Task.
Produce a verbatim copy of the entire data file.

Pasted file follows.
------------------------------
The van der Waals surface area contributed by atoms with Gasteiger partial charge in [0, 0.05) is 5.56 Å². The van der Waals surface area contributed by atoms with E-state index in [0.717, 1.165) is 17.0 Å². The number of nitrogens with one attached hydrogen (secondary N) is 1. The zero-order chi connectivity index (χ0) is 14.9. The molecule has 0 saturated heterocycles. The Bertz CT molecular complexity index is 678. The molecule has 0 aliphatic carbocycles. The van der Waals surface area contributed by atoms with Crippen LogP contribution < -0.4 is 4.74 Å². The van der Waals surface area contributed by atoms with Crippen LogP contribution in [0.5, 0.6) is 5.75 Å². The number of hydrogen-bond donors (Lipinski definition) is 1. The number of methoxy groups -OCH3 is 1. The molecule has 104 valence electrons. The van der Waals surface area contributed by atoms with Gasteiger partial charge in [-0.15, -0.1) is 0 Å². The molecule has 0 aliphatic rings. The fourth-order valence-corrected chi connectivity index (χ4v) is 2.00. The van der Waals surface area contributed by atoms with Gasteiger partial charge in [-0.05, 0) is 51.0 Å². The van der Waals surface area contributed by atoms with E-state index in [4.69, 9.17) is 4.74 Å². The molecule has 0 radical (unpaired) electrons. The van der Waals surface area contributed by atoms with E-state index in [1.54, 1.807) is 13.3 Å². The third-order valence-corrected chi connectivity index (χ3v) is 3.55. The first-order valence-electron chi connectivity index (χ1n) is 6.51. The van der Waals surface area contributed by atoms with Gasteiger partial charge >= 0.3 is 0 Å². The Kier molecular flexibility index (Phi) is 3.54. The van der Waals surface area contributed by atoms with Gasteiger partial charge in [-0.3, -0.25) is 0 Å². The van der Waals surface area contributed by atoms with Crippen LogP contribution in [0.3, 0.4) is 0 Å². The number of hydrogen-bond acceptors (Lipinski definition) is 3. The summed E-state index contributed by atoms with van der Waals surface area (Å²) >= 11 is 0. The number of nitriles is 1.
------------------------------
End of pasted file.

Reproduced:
The van der Waals surface area contributed by atoms with Gasteiger partial charge in [0, 0.05) is 5.56 Å². The van der Waals surface area contributed by atoms with E-state index in [0.717, 1.165) is 17.0 Å². The number of nitrogens with one attached hydrogen (secondary N) is 1. The zero-order chi connectivity index (χ0) is 14.9. The molecule has 0 saturated heterocycles. The Bertz CT molecular complexity index is 678. The molecule has 0 aliphatic carbocycles. The van der Waals surface area contributed by atoms with Crippen LogP contribution < -0.4 is 4.74 Å². The van der Waals surface area contributed by atoms with Crippen LogP contribution in [0.5, 0.6) is 5.75 Å². The number of hydrogen-bond donors (Lipinski definition) is 1. The number of methoxy groups -OCH3 is 1. The molecule has 104 valence electrons. The van der Waals surface area contributed by atoms with Gasteiger partial charge in [-0.15, -0.1) is 0 Å². The molecule has 0 aliphatic rings. The fourth-order valence-corrected chi connectivity index (χ4v) is 2.00. The van der Waals surface area contributed by atoms with Gasteiger partial charge in [-0.05, 0) is 51.0 Å². The van der Waals surface area contributed by atoms with E-state index in [4.69, 9.17) is 4.74 Å². The molecule has 0 radical (unpaired) electrons. The van der Waals surface area contributed by atoms with E-state index in [1.54, 1.807) is 13.3 Å². The third-order valence-corrected chi connectivity index (χ3v) is 3.55. The first-order valence-electron chi connectivity index (χ1n) is 6.51. The van der Waals surface area contributed by atoms with Gasteiger partial charge >= 0.3 is 0 Å². The Kier molecular flexibility index (Phi) is 3.54. The van der Waals surface area contributed by atoms with Gasteiger partial charge in [-0.3, -0.25) is 0 Å². The van der Waals surface area contributed by atoms with Crippen LogP contribution in [0.3, 0.4) is 0 Å². The number of hydrogen-bond acceptors (Lipinski definition) is 3. The summed E-state index contributed by atoms with van der Waals surface area (Å²) >= 11 is 0. The number of nitriles is 1.